The way we approach the development of bite is related to how our car is setup, how the suspension systems are designed, and how the race track is shaped. In Part One of this two-part series, we learned something about how tires produce and keep traction. Now, we'll learn how to put that knowledge to practical use to develop more forward bite off the corners.
The way we develop bite for better acceleration off the corners has evolved over the years
The Setup Helps
The way in which we set up the car can help us get more traction off the corners on flatter racetracks. One thing we did some years ago is to split the rates of the rear springs so that the left rear spring is a higher rate than the right rear spring. When we accelerate, we transfer weight to the rear of the car. As that weight is applied, the rear springs must compress to absorb the added weight. If the LR spring is stiffer, then it will compress less than the RR spring and this will increase the amount of the total sprung weight supported by the RF and LR tires. This produces an increase in the crossweight percent, usually making the car tighter off the turns while under acceleration.
Now with the newer setups in both dirt and asphalt, we see more and more that teams are stiffening the RR spring rate. Bite suffers on the flatter tracks. It's useful to run the softest spring at the RR that will maintain the dynamic balance along with the stiffer front sway bars on asphalt cars. On dirt, we may reduce the amount of rear steer to compensate for the stiffer RR spring to get more bite.
When making changes to the spring rates, be sure to maintain a balanced setup. If you soften or stiffen the RR spring rate, the rear of the car will want to roll differently, creating an unbalanced setup. We must adjust the height of the rear Moment Center to compensate so the car will be balanced in the middle of the turns.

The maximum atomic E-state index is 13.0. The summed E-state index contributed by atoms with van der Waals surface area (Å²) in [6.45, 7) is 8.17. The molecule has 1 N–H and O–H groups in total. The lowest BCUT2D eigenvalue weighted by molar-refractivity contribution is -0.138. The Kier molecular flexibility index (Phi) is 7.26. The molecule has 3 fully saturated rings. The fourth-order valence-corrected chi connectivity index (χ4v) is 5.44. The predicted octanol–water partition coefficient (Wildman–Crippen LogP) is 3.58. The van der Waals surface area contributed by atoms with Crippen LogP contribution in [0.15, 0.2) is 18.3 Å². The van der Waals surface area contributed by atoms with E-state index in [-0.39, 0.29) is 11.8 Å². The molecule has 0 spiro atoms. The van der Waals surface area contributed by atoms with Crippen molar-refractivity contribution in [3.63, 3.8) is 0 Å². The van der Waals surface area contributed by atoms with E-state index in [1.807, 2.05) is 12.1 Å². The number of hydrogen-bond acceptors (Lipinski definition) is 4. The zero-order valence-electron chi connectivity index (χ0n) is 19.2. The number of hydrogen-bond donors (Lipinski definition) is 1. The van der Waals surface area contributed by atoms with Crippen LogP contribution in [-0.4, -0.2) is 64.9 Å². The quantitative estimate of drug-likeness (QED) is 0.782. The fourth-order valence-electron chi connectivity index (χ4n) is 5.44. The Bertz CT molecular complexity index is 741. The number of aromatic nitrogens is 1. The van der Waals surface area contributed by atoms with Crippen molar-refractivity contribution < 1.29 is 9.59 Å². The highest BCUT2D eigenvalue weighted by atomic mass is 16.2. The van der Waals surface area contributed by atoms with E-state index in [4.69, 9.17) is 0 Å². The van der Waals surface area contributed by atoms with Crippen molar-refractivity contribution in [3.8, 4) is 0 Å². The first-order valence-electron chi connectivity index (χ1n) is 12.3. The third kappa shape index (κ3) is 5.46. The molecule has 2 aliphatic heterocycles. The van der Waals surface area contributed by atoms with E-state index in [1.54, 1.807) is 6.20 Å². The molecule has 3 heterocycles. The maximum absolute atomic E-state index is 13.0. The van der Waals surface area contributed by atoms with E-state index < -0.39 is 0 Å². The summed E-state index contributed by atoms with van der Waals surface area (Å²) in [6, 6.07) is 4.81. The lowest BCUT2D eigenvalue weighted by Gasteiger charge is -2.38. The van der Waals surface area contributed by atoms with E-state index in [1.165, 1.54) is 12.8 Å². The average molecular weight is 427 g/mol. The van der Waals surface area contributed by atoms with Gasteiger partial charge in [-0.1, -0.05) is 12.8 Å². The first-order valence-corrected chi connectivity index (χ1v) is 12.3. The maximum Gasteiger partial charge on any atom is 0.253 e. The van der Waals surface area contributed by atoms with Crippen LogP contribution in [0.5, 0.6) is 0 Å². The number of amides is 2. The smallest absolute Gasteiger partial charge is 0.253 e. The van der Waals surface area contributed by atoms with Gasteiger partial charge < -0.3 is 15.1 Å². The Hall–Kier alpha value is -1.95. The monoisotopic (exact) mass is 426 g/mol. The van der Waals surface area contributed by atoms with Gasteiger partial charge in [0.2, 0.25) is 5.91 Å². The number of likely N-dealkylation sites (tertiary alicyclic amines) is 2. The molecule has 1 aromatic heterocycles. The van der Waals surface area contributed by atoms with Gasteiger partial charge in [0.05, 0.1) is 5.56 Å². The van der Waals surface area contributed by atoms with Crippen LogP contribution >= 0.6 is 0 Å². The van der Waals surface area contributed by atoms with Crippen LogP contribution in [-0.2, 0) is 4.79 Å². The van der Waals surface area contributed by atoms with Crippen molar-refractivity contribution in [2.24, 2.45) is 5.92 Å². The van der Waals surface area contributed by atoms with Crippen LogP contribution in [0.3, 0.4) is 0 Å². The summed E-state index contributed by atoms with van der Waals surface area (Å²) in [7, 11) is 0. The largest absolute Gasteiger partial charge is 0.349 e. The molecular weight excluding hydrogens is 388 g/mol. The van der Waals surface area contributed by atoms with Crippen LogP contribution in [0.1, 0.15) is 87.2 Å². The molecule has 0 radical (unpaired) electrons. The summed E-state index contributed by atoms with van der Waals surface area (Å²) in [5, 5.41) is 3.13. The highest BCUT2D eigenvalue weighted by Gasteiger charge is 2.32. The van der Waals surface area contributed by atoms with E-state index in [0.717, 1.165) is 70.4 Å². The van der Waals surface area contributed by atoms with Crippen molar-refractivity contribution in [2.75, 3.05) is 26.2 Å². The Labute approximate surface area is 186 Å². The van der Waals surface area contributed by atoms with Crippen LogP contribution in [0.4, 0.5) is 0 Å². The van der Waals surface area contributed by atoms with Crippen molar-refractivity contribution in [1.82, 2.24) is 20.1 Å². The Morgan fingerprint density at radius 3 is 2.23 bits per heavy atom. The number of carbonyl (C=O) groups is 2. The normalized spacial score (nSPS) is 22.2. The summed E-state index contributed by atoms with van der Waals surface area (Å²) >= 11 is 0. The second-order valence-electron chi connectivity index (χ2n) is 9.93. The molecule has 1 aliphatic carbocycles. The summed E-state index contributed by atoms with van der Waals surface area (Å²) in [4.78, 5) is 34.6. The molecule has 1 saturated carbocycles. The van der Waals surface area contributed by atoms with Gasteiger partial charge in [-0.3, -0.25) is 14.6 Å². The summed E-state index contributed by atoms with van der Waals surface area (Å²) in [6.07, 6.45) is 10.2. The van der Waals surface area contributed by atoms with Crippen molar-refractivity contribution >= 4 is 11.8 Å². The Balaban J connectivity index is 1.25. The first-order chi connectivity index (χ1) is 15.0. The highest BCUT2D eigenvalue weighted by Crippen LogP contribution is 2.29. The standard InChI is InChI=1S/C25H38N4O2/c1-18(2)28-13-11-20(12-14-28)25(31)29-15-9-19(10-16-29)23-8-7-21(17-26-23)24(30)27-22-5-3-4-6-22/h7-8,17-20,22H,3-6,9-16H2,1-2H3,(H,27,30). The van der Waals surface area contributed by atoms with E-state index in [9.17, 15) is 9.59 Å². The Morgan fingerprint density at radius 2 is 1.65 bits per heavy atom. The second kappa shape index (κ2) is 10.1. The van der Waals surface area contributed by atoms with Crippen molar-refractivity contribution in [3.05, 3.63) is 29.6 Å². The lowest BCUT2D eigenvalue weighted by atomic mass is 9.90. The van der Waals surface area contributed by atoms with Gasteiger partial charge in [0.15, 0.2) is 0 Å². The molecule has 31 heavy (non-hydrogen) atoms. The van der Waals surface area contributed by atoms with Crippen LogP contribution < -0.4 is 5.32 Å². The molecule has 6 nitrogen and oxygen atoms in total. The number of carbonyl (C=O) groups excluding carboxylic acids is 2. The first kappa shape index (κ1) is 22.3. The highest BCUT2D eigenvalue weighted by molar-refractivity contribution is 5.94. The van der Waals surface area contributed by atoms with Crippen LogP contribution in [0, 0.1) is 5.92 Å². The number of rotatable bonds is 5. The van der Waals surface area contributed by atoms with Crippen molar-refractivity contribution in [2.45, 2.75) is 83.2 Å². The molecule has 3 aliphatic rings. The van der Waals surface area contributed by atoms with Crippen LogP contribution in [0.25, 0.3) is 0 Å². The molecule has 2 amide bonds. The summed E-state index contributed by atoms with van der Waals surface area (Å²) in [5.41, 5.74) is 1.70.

A torque arm is a device that absorbs some of the engine torque when we open the throttle
The setup package in the car can have an affect on how the tires adapt to the application of power. Most of the time, if we can keep the car from being overly tight on entry and through the middle of the turns, we can avoid the all too common "tight/loose" condition that causes a car to be loose off the corners. A balanced setup helps to prevent this condition.
As we have explained in the past, if a car is tight in the middle of the turns, we must add steering input to help increase the front traction to compensate. Then as we pass mid-turn, the added steering generates more than enough front traction to overcome the tight condition and the car begins to get loose. All of this usually happens right about the time we start to get into the throttle and as power is applied, the rear tires suddenly lose all traction.
Many drivers will swear that the car is loose. We need to learn to recognize this tight/loose condition so that proper adjustments can be made to the setup of the car for a more balanced mid-turn handling package. This condition is responsible for a major number of "loose off" problems.
The pullbar third link acts much the same as the torque arm by extending under acceleratio
Spring and Shock Split Rates
For flatter tracks, the method of using rear spring split does not need to be substantial to accomplish the goal. On Asphalt Late Model cars, a 10- or 15-pound split (RR less than the LR) does what is needed. A 25-pound or greater split may be too much for a coilover car and cause an unbalanced setup that would be far too tight into and through the middle of the turns. For cars with big springs in the rear and a metric four-link suspension, a larger split is sometimes needed.
For the BBSS setups that are popular, but not necessarily needed, using less spring split (with the RR stiffer than the LR) helps provide bite and running even springs across the back is possible if you can raise the Panhard bar high enough to maintain a balance in the setup.